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Selective logging reduces biodiversity, disrupts Amazon ecosystems: study

22 / 12 / 2017, Mongabaycom News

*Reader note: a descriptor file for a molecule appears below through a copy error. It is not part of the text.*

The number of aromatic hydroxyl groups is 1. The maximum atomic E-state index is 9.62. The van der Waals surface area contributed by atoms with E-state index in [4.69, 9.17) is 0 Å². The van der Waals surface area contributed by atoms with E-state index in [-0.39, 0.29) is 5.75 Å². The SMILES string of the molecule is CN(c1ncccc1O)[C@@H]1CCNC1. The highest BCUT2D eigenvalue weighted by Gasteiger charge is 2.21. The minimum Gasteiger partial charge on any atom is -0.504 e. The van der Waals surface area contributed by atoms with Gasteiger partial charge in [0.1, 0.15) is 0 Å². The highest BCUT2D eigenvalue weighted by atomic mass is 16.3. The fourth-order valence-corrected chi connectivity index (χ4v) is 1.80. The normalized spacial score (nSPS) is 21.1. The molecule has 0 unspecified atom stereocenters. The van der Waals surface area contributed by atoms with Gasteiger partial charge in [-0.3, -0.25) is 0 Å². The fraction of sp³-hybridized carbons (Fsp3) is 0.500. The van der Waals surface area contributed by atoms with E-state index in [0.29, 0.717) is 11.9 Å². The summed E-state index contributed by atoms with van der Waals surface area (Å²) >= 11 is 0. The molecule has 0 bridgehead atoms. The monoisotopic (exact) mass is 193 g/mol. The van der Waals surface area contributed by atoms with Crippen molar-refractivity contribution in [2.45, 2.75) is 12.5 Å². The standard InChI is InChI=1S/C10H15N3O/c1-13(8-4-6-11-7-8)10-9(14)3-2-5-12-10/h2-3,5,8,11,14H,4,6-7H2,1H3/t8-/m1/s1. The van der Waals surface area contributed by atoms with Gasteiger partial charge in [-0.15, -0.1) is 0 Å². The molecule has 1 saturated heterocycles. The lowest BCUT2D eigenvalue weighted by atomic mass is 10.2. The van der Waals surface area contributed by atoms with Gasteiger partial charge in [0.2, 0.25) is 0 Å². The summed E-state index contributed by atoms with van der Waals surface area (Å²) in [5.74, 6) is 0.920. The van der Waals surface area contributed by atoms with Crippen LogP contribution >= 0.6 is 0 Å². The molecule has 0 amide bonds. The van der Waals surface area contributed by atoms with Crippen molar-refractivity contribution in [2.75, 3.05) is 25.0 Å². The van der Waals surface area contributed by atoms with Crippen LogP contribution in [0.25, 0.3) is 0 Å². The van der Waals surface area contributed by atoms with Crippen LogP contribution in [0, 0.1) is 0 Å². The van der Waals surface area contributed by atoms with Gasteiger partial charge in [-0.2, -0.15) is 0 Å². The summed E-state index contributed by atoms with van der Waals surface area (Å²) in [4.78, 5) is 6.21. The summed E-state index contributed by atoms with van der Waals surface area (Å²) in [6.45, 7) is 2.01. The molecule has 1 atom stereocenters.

Coprophanaeus lancifer, the largest crepuscular tunnelling dung beetle species found in the Amazon study region. Photographed in the Brazilian Amazon, 2016. Photo by Filipe França Reduced-impact-logging techniques are now used globally. This forestry approach, also called selective logging, aims to preserve biodiversity and maintain forest ecosystem functions while extracting commercially valuable timber. However, new research shows that even low-levels of timber extraction can have a detrimental effect on biodiversity that includes impacts on important ecosystem engineers such as dung beetles. Reduced-impact logging (RIL) became popular in the 1990s because it promised to provide timber without the ecologically devastating effects of clear-cutting. There are no published estimates of the global scale of RIL schemes, but a Food and Agriculture Organisation of the United Nations (FAO) report in 2015 found that more than 2.1 billion hectares (8.1 million square miles) of forest is under a forest management plan, and 438 million hectares (1.7 million square miles) are internationally certified. Meanwhile, evidence has been mounting over the last decade that selective logging may not be the win-win scenario it was once thought to be. Tree being logged by a worker within the Brazilian timber concession where the study was conducted. Photo by Filipe França Low level logging impacts dung beetles In a study published online in Biological Conservation in October, an international research team compared the species richness of dung beetles and their effectiveness at removing dung, both before and after selective logging, at thirty-four sites in the Amazonian Jari Florestal logging concession…

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